Defensemen Brad Stuart and Jaroslav Modry and forwards Ladislav Nagy, Brian Willsie and Scott Thornton are others often mentioned in trade rumors.
from the News & Observer,
One of the biggest reasons the Canes have slid in recent months is that they struggle to put together consistent games.
In their last game before the break, the Canes gave up three short-handed goals in a 6-3 loss to the New York Islanders. For chunks of the season, it has been the penalty kill letting them down. Injuries and illnesses haven’t helped matters.
Canes coach Peter Laviolette has seen the effort he’s looking for in recent games—he especially liked what he saw in a late two-goal rally for a 3-2 overtime win over the Islanders on Jan. 21—but the Hurricanes haven’t given the same effort nightly.
from Pat Hickey of the Montreal Gazette,
“The goal (is) to finish as high as we can in the standings,” Christopher Higgins said. “That’s something we’ve talked about recently since we’ve been playing better. Before, we were talking about separating ourselves from the pack below but, now, it’s about catching who’s in front of us. That’s a healthy way to think about things.”
The reality is that, while the Canadiens have the second-best record in the Eastern Conference, they are as close to ninth place as they are to first. With 60 points, they are six points behind Ottawa with a game in hand, but only six points up on the ninth-place New York Rangers.
Chris Chelios via the Detroit Free Press,
“I think our biggest issue ... is getting some more exposure to our game, and I think we just signed a three-year deal with Versus. ... We need a better TV contract, more exposure on TV, and we’re not getting that. It’s not going to hurt for a team to go over to Europe for some of the stars to be seen over there. But our problem is in the U.S., selling buildings out and exposing the game.”
more on the Wings…
from Larry Brooks of the NY Post,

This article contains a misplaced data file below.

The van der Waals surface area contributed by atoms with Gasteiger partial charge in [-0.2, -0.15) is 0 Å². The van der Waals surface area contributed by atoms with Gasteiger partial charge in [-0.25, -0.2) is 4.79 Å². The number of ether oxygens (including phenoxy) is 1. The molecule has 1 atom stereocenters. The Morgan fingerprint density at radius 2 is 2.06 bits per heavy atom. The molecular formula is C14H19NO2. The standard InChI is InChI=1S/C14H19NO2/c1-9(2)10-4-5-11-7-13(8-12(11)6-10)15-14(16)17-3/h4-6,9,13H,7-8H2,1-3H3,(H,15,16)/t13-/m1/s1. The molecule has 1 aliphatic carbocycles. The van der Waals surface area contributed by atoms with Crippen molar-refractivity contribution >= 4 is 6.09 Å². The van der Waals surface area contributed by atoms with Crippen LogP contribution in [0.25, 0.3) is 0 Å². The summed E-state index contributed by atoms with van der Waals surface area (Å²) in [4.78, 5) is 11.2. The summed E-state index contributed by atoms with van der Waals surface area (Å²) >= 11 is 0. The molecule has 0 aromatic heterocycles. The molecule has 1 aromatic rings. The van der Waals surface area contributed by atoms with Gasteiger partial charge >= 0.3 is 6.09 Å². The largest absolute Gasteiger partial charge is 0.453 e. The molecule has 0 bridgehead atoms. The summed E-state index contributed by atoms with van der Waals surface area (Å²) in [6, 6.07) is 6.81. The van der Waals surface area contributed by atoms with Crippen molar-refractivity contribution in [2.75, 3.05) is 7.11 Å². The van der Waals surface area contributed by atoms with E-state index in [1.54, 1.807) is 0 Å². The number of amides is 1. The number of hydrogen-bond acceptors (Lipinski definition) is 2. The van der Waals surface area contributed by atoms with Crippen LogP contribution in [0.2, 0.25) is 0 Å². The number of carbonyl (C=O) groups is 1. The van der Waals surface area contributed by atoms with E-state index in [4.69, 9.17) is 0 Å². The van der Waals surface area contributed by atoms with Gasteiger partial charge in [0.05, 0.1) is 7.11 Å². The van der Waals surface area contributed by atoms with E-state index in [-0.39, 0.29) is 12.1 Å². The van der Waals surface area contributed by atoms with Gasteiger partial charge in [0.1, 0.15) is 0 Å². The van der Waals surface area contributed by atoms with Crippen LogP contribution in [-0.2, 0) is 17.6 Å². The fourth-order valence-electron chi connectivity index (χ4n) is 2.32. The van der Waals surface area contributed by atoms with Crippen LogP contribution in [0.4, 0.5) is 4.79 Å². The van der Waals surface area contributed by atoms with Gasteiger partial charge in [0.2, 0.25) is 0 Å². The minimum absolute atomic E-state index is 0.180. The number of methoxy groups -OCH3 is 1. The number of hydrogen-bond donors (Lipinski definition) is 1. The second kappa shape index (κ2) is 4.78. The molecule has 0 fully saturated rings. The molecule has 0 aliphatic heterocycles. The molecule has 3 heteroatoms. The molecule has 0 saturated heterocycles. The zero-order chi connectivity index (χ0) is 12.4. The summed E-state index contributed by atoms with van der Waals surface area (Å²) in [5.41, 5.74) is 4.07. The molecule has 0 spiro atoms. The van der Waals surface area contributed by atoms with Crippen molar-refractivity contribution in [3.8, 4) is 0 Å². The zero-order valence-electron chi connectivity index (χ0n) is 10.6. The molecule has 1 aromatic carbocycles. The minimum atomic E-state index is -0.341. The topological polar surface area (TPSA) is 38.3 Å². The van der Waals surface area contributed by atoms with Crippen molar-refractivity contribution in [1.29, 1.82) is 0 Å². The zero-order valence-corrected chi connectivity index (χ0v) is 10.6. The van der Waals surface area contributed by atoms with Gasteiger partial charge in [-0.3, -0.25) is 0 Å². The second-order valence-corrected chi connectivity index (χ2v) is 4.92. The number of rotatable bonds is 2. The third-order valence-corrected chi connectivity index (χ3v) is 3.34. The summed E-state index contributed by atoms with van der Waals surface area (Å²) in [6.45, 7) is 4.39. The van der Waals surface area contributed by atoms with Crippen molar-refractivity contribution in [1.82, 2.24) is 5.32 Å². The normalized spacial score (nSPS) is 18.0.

Sather, we’re told, is demanding the equivalent of a top-four defenseman in return for Malik, who carries a cap charge of approximately $950,000 the remainder of the way for this, the final season of his contract.
While there is widespread interest around the league in Malik, no GM has been willing to meet Sather’s requirement for making a deal.
from the St. Petersburg Times,
Gratton and Boyle have no-trade clauses, meaning they must approve any deal. But that doesn’t make things any easier.
“I try not to pay attention to it,” Gratton said. “We’re trying to stay focused and trying to climb back into the playoff race and worry about the task at hand.”
Would he waive his no-trade clause as he did when traded to Tampa Bay from the Panthers?
“You have to wait and see,” he said. “I was thankful to get the opportunity to come back here. I’ve made it known I don’t want to leave. But you always want to do what’s best for the franchise.”
“Ask me in a month,” Boyle said. “The last thing I want to do is talk about getting traded. I want to concentrate on playing well and helping this team turn things around. That’s my focus.”
About Kukla's Korner Hockey
Paul Kukla founded Kukla’s Korner in 2005 and the site has since become the must-read site on the ‘net for all the latest happenings around the NHL.